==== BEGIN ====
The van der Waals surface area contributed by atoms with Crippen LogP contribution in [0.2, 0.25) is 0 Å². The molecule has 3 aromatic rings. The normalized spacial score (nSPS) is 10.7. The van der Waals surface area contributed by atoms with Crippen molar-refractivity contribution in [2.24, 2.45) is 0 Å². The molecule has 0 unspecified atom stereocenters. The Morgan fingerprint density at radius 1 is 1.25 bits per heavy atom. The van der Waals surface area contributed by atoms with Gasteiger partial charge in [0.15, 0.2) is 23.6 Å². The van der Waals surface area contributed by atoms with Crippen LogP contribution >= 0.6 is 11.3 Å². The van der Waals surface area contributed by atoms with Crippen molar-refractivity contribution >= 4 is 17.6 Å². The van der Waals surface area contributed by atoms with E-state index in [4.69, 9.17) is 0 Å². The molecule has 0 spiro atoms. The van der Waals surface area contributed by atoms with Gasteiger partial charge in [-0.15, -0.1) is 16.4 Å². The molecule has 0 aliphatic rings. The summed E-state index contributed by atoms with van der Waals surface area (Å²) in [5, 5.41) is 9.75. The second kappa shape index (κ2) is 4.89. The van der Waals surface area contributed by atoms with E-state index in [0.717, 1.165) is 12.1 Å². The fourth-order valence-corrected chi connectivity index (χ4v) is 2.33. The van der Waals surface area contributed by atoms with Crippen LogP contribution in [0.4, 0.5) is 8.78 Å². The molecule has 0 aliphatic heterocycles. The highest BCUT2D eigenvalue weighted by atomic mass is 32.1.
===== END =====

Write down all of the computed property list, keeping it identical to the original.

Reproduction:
The van der Waals surface area contributed by atoms with Crippen LogP contribution in [0.2, 0.25) is 0 Å². The molecule has 3 aromatic rings. The normalized spacial score (nSPS) is 10.7. The van der Waals surface area contributed by atoms with Crippen molar-refractivity contribution in [2.24, 2.45) is 0 Å². The molecule has 0 unspecified atom stereocenters. The Morgan fingerprint density at radius 1 is 1.25 bits per heavy atom. The van der Waals surface area contributed by atoms with Gasteiger partial charge in [0.15, 0.2) is 23.6 Å². The van der Waals surface area contributed by atoms with Crippen LogP contribution >= 0.6 is 11.3 Å². The van der Waals surface area contributed by atoms with Crippen molar-refractivity contribution >= 4 is 17.6 Å². The van der Waals surface area contributed by atoms with E-state index in [4.69, 9.17) is 0 Å². The molecule has 0 spiro atoms. The van der Waals surface area contributed by atoms with Gasteiger partial charge in [-0.15, -0.1) is 16.4 Å². The molecule has 0 aliphatic rings. The summed E-state index contributed by atoms with van der Waals surface area (Å²) in [5, 5.41) is 9.75. The second kappa shape index (κ2) is 4.89. The van der Waals surface area contributed by atoms with E-state index in [0.717, 1.165) is 12.1 Å². The fourth-order valence-corrected chi connectivity index (χ4v) is 2.33. The van der Waals surface area contributed by atoms with Crippen LogP contribution in [0.4, 0.5) is 8.78 Å². The molecule has 0 aliphatic heterocycles. The highest BCUT2D eigenvalue weighted by atomic mass is 32.1.